In what is believed to be the first surgical procedure of its kind in Britain, doctors have used a pioneering three-dimensional printing technology to create a prosthetic face for a man who had lost almost the entire left side of his face, including his eye, cheek bone and most of his jaw after suffering from an aggressive form of cancer.

Eric Moger (60), a restaurant manager, said the surgery had transformed his life and he was “amazed” how he looked now. He was now able to drink water and eat food like a normal person. Until now, he was fed and given water through a tube.

“Before I used to have to hold my hand up to my jaw to keep my face still so I could talk properly and I would have liquid running out the side of my face if I tried to drink. When I had that first glass of water wearing the prosthetic face, nothing came out — it was amazing,” he said.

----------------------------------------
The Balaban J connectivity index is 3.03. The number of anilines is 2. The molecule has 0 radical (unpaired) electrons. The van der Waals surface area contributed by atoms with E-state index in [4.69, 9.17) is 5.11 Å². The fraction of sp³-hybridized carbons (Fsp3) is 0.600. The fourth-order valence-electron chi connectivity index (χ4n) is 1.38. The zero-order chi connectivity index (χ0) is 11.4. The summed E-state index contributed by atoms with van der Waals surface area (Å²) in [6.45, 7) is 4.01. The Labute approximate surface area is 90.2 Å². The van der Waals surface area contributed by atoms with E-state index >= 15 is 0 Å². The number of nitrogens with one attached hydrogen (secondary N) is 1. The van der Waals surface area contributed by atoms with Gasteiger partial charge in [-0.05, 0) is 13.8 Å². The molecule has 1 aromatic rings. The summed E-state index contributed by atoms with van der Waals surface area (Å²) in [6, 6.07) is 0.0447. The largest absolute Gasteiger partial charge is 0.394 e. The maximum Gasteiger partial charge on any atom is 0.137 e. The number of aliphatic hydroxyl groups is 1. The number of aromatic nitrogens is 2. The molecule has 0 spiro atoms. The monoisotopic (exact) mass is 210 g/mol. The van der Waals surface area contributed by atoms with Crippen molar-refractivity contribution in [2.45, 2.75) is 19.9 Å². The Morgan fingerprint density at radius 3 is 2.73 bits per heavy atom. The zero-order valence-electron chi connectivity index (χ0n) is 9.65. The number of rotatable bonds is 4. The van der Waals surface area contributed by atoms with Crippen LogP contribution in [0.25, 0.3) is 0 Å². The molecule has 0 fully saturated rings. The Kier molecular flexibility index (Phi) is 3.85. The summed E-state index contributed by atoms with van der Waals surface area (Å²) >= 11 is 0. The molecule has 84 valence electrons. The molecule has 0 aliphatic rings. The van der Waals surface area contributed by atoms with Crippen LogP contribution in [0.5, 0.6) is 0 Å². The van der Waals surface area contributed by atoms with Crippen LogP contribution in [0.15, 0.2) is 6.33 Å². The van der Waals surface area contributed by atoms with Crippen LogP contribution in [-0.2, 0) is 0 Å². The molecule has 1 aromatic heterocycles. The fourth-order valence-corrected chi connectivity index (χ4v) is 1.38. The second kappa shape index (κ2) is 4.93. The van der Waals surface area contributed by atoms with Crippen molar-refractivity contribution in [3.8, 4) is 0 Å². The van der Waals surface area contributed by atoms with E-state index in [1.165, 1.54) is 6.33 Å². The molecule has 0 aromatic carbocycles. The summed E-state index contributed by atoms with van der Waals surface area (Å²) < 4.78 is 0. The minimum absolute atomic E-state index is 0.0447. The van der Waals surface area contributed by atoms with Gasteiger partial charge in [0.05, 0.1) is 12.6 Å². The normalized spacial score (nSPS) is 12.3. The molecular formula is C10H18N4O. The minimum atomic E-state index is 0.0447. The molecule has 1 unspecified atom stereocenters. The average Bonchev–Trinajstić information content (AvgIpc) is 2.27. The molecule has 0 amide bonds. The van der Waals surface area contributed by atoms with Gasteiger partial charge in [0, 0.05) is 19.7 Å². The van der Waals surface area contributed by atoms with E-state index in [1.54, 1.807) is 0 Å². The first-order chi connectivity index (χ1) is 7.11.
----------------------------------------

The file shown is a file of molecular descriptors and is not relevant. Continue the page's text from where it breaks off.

“By creating scans of what was left of his skull and using computers to recreate what his face would look like, they were able to use a new type of printer that builds up layer upon layer of nylon plastic to produce the exact components they would need,” The Telegraph reported.

Dr. Andrew Dawood, a dental surgeon, who carried out the procedure said: “We put the CT scan and facial scan together and used software to plan what we wanted him to look like.”

Three dimensional printers, which were first developed to help produce prototype components, have been rarely used for medical surgery.

Mr. Moger said that it was four years ago that doctors found an aggressive tumour the size of a tennis ball growing under the skin of his face. During an emergency surgery to remove the tumour, he lost nearly all his facial features leaving a “gaping hole” where the left side of his face had been.

Attempts to use plastic surgery to rebuild the face failed because of the chemotherapy and radiotherapy he was receiving.